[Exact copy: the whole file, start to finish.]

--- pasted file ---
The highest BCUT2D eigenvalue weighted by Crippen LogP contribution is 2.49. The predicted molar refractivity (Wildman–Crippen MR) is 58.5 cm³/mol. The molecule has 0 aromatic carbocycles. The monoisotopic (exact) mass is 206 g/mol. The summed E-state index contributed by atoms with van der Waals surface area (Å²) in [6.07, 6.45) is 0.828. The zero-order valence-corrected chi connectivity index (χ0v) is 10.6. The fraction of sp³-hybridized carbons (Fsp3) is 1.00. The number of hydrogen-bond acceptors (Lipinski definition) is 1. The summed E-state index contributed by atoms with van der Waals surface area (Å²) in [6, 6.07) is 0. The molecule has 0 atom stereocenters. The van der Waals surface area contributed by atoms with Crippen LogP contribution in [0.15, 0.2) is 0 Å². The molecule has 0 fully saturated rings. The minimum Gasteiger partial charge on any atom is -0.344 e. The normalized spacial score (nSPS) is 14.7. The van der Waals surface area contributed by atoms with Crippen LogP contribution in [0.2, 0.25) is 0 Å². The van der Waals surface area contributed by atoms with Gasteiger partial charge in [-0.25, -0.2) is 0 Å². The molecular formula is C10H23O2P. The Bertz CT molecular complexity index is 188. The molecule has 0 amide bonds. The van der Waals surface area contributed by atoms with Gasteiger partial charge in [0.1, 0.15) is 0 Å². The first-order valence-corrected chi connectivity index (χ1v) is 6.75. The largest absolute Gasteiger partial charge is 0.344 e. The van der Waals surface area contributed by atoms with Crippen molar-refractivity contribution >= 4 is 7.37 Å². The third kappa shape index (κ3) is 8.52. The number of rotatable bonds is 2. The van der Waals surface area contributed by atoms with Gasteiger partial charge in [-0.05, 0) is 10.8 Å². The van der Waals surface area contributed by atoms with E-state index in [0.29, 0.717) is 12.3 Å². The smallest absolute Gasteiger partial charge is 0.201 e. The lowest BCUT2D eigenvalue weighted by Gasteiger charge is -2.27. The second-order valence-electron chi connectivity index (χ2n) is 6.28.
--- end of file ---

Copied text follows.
The highest BCUT2D eigenvalue weighted by Crippen LogP contribution is 2.49. The predicted molar refractivity (Wildman–Crippen MR) is 58.5 cm³/mol. The molecule has 0 aromatic carbocycles. The monoisotopic (exact) mass is 206 g/mol. The summed E-state index contributed by atoms with van der Waals surface area (Å²) in [6.07, 6.45) is 0.828. The zero-order valence-corrected chi connectivity index (χ0v) is 10.6. The fraction of sp³-hybridized carbons (Fsp3) is 1.00. The number of hydrogen-bond acceptors (Lipinski definition) is 1. The summed E-state index contributed by atoms with van der Waals surface area (Å²) in [6, 6.07) is 0. The molecule has 0 atom stereocenters. The van der Waals surface area contributed by atoms with Crippen LogP contribution in [0.15, 0.2) is 0 Å². The molecule has 0 fully saturated rings. The minimum Gasteiger partial charge on any atom is -0.344 e. The normalized spacial score (nSPS) is 14.7. The van der Waals surface area contributed by atoms with Crippen LogP contribution in [0.2, 0.25) is 0 Å². The van der Waals surface area contributed by atoms with Gasteiger partial charge in [-0.25, -0.2) is 0 Å². The molecular formula is C10H23O2P. The Bertz CT molecular complexity index is 188. The molecule has 0 amide bonds. The van der Waals surface area contributed by atoms with Gasteiger partial charge in [0.1, 0.15) is 0 Å². The first-order valence-corrected chi connectivity index (χ1v) is 6.75. The largest absolute Gasteiger partial charge is 0.344 e. The van der Waals surface area contributed by atoms with Crippen molar-refractivity contribution >= 4 is 7.37 Å². The third kappa shape index (κ3) is 8.52. The number of rotatable bonds is 2. The van der Waals surface area contributed by atoms with Gasteiger partial charge in [-0.05, 0) is 10.8 Å². The van der Waals surface area contributed by atoms with E-state index in [0.29, 0.717) is 12.3 Å². The smallest absolute Gasteiger partial charge is 0.201 e. The lowest BCUT2D eigenvalue weighted by Gasteiger charge is -2.27. The second-order valence-electron chi connectivity index (χ2n) is 6.28.